Control then continues to block 405 where the command processor 240 receives a command from the bus 125 or the bus 135. In another embodiment, the command processor 240 may receive the command from any appropriate entity. Control then continues to block 410 where the command processor 240 places the received command in an empty slot in the proper queue, depending on the type of command or any other appropriate criteria.
Control then continues to block 415 where the command processor 240 sets an indicator in the in-use vector 230 that corresponds to the queue location where the command was placed. Using the example of
Control then continues to block 420 where the command processor 240 performs a logical AND operation on the scorecard register associated with the proper queue (previously selected at block 405) and the in-use vector 230 and places the result in the hold-off register associated with the command queue and slot of the received command. Again, using the example of
Control then returns to block 405 where the command processor 240 receives the next command, as previously described above.
Control then continues to block 510 where the command processor 240 selects a queue to process. In an embodiment, the command processor 240 selects a queue to process based on a round-robin selection technique. In another embodiment, the command processor 240 selects a queue based on a priority scheme where queues are given priorities and certain queues have a higher priority than other queues. In another embodiment, any appropriate technique may be used for selecting the next queue to process.
Control then continues to block 515 where the command processor 240 selects a command from a slot in the command queue that was previously selected in block 510. Using the example of
Control then continues to block 520 where the command processor 240 determines whether the hold-off vector associated with the command slot in the queue indicates that the command may be executed. Using the example of
If the determination at block 520 is false, then control returns to block 510, as previously described above. In an embodiment, the determination at block 520 is false when the hold-off vector is non-zero.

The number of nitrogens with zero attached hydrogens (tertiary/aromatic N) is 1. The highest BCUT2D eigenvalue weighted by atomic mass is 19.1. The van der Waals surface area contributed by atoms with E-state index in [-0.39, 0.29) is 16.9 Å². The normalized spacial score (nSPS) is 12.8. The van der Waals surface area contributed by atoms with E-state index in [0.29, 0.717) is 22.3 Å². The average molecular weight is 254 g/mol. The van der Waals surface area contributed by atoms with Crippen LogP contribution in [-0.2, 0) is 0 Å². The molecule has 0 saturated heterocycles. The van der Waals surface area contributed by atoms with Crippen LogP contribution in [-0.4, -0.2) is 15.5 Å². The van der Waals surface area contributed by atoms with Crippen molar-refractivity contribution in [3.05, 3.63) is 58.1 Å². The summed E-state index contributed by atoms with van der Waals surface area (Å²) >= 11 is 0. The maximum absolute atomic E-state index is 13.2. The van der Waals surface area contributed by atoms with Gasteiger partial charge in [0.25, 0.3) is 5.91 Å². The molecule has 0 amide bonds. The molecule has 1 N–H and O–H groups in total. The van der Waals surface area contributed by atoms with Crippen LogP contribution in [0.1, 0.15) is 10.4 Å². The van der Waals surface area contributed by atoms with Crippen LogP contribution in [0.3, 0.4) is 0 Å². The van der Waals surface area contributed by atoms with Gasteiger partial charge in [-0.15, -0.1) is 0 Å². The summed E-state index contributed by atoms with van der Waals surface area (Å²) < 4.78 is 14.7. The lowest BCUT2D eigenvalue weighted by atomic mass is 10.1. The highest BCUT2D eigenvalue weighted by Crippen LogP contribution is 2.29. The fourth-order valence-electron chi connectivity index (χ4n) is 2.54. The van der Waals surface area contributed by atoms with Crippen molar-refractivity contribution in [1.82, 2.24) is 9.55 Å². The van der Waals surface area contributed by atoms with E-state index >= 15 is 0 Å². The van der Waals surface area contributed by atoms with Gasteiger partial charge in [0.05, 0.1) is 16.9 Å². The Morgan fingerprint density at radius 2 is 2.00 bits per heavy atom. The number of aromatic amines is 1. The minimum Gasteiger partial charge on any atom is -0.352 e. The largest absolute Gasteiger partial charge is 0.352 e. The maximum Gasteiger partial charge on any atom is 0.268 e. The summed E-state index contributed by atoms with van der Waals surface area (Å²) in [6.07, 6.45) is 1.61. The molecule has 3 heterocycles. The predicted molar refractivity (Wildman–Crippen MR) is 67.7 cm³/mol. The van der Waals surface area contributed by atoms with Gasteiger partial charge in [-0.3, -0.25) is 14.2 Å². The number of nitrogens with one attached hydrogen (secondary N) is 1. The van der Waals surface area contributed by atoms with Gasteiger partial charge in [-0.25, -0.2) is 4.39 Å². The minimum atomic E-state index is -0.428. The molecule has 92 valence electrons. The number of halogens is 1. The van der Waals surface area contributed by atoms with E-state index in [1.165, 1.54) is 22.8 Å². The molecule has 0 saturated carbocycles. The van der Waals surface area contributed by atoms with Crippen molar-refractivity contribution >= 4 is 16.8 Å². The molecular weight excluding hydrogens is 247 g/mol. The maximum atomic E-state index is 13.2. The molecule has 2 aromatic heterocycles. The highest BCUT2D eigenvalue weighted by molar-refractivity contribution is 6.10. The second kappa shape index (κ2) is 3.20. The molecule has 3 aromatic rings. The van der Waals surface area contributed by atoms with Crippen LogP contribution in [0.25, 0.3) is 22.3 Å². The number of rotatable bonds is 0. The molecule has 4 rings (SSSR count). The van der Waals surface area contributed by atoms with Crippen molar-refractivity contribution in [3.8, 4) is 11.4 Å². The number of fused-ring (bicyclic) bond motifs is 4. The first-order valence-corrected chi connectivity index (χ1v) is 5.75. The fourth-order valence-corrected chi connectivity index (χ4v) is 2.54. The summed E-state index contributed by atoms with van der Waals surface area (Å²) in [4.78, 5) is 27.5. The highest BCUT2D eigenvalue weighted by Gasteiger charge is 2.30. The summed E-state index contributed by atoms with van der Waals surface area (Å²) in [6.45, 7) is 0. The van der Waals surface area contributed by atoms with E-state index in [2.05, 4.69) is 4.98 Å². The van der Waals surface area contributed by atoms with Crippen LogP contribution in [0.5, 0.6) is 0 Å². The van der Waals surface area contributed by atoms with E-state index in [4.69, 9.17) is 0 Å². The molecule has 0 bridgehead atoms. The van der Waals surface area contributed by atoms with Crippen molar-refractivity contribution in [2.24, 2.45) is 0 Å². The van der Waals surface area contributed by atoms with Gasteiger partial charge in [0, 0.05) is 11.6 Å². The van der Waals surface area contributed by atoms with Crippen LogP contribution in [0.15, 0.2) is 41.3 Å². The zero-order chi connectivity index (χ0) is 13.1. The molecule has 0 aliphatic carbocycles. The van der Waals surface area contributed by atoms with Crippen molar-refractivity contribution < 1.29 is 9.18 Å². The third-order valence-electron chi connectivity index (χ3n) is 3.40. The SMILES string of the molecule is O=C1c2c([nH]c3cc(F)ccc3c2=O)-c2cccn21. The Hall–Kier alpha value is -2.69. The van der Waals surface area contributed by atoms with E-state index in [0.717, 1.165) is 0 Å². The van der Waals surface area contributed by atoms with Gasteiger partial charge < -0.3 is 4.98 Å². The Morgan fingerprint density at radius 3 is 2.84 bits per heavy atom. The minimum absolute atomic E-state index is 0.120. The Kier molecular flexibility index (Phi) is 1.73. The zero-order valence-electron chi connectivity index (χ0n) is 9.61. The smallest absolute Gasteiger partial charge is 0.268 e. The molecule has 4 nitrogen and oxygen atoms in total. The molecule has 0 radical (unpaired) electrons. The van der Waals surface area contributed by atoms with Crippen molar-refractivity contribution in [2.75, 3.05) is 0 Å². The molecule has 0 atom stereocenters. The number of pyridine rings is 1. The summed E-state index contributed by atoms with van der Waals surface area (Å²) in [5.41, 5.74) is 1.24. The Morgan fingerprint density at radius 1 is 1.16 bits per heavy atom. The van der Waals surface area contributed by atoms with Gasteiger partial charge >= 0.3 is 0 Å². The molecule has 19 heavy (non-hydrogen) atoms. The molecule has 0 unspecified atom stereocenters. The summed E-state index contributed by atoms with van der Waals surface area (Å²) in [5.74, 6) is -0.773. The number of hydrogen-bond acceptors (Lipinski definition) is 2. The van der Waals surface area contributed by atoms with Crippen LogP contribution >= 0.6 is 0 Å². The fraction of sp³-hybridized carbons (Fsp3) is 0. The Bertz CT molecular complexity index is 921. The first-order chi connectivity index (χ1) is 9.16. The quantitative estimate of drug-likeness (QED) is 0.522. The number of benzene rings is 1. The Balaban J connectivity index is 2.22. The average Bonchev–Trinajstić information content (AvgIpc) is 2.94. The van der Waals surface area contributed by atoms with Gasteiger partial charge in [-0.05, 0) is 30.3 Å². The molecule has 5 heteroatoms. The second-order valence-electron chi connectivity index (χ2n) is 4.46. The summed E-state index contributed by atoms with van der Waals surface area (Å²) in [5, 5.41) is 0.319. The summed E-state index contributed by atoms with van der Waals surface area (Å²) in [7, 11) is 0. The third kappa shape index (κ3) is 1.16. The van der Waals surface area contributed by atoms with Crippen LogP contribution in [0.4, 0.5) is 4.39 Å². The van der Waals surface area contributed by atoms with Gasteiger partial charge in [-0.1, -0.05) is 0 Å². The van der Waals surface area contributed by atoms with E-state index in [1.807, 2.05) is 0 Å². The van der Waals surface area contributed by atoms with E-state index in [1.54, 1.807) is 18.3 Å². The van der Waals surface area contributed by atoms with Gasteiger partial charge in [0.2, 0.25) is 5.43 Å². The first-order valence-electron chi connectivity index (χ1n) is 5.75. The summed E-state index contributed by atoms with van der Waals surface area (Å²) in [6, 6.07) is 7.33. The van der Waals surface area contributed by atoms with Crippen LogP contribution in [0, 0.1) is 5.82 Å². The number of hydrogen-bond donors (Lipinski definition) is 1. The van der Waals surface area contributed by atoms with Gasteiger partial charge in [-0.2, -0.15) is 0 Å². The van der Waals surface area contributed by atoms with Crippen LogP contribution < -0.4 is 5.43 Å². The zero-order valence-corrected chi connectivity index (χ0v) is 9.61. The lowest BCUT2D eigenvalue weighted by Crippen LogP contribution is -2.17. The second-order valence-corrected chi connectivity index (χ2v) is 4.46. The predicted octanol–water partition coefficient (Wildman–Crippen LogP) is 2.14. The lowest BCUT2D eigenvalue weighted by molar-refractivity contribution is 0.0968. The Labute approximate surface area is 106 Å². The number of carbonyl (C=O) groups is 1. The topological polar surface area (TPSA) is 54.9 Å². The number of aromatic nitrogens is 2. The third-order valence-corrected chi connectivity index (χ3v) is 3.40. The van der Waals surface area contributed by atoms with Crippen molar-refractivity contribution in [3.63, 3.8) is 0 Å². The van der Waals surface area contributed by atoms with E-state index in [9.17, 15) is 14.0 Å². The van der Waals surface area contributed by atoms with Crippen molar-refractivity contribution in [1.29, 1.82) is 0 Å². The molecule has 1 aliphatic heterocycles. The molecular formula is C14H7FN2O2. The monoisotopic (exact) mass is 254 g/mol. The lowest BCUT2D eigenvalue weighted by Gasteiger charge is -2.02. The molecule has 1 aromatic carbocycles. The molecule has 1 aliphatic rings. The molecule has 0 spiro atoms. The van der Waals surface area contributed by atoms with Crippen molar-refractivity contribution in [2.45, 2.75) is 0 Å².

If the determination at block 520 is true, then control continues to block 525 where the command processor removes the command from the selected slot in the selected command queue and executes the command. In an embodiment, the determination at block 520 is true when the hold-off vector is zero.
Control then continues to block 530 where the command processor 240 clears the appropriate bit for the just-executed command in every other command's associated hold-off vector. Control then continues to block 535 where the command processor 240 clears the appropriate bit associated with the just-executed command in the in-use vector 230. Control then returns to block 510, as previously described above.
In the previous detailed description of exemplary embodiments of the invention, reference was made to the accompanying drawings (where like numbers represent like elements), which form a part hereof, and in which is shown by way of illustration specific exemplary embodiments in which the invention may be practiced. These embodiments were described in sufficient detail to enable those skilled in the art to practice the invention, but other embodiments may be utilized and logical, mechanical, electrical, and other changes may be made without departing from the scope of the present invention. Different instances of the word “embodiment” as used within this specification do not necessarily refer to the same embodiment, but they may. The previous detailed description is, therefore, not to be taken in a limiting sense, and the scope of the present invention is defined only by the appended claims.
In the previous description, numerous specific details were set forth to provide a thorough understanding of the invention. But, the invention may be practiced without these specific details. In other instances, well-known circuits, structures, and techniques have not been shown in detail in order not to obscure the invention.
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|U.S. Classification||712/216, 712/214, 712/E09.049, 710/6|
|International Classification||G06F3/00, G06F9/00, G06F9/38|
|Cooperative Classification||G06F9/3836, G06F9/3838|
|European Classification||G06F9/38E1, G06F9/38E|
|Feb 6, 2012||REMI||Maintenance fee reminder mailed|
|Apr 4, 2012||AS||Assignment|
Free format text: ASSIGNMENT OF ASSIGNORS INTEREST;ASSIGNOR:INTERNATIONAL BUSINESS MACHINES CORPORATION;REEL/FRAME:027991/0615
Effective date: 20120327
Owner name: FACEBOOK, INC., CALIFORNIA
|May 25, 2012||FPAY||Fee payment|
Year of fee payment: 4
|May 25, 2012||SULP||Surcharge for late payment|